Everything after is survival - survival in the face of an unrelenting, merciless and unnatural phenomenon.  And while others are attacked, terrified and sometimes killed, Melanie's actions during the assaults are comparatively and strikingly cool. Yes she is disturbed and does everything she can to help and protect, and persuade others, but she does not panic. As much as she is in it, she is an observer, taking in the consequences to others of the calamity she has unleashed. When Lydia (quite understandably) loses control after discovering the horrific corpse of the farmer, it is Melanie who calms her. During the attack on the town centre, Melanie is trapped in the phone box, protected from harm while all the chaos outside swirls into madness and destruction.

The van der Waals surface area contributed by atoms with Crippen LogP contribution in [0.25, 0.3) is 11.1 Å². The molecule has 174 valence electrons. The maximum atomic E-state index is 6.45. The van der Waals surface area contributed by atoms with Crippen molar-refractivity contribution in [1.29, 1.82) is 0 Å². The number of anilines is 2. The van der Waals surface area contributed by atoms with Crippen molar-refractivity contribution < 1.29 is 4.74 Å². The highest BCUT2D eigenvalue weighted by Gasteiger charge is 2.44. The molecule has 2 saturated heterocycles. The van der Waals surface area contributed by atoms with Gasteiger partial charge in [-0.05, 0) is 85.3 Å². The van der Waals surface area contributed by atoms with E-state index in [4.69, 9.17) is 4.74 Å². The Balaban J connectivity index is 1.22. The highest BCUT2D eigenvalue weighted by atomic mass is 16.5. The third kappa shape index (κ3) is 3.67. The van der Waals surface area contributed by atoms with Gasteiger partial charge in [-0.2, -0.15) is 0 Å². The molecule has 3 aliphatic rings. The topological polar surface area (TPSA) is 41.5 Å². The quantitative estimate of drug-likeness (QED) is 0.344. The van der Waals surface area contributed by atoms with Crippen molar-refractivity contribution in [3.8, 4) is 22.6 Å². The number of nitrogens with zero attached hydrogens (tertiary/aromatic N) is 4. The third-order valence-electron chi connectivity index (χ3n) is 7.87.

So, what do the birds want? Melanie's distance reveals her inner thoughts. Conscious or not, part of her starts to understand. And so, as she and the Brenners wait out in the house, sealed up against the coming invasion, the intensity of the birds seems almost unstoppable. But they don't break through. Are they safe? Can it be over? Melanie knows it can't be. Because this is and always has been about her. She climbs to the top of the house and investigating a noise, steps into the attic where the birds have broken through the roof. This is her moment of sacrifice. And the attack on her is brutal, worse than any other we have seen. But crucially, Melanie is not killed. Because the purpose of the birds violence was all along to amplify and explode the chaos - as a grand representation of the lesser chaos caused by Melanie's irresponsibility, therefore they do not want her to die, only to suffer. Mitch pulls her away and while it might seem that Mitch's subsequent bravery in bringing the car from the garage and shepherding the women to safety is significant, it only matters that the birds do not respond. There is the odd peck, but they allow Mitch through and as the car drives away between thousands of silent and still birds, it is clear, the birds are finally satisfied.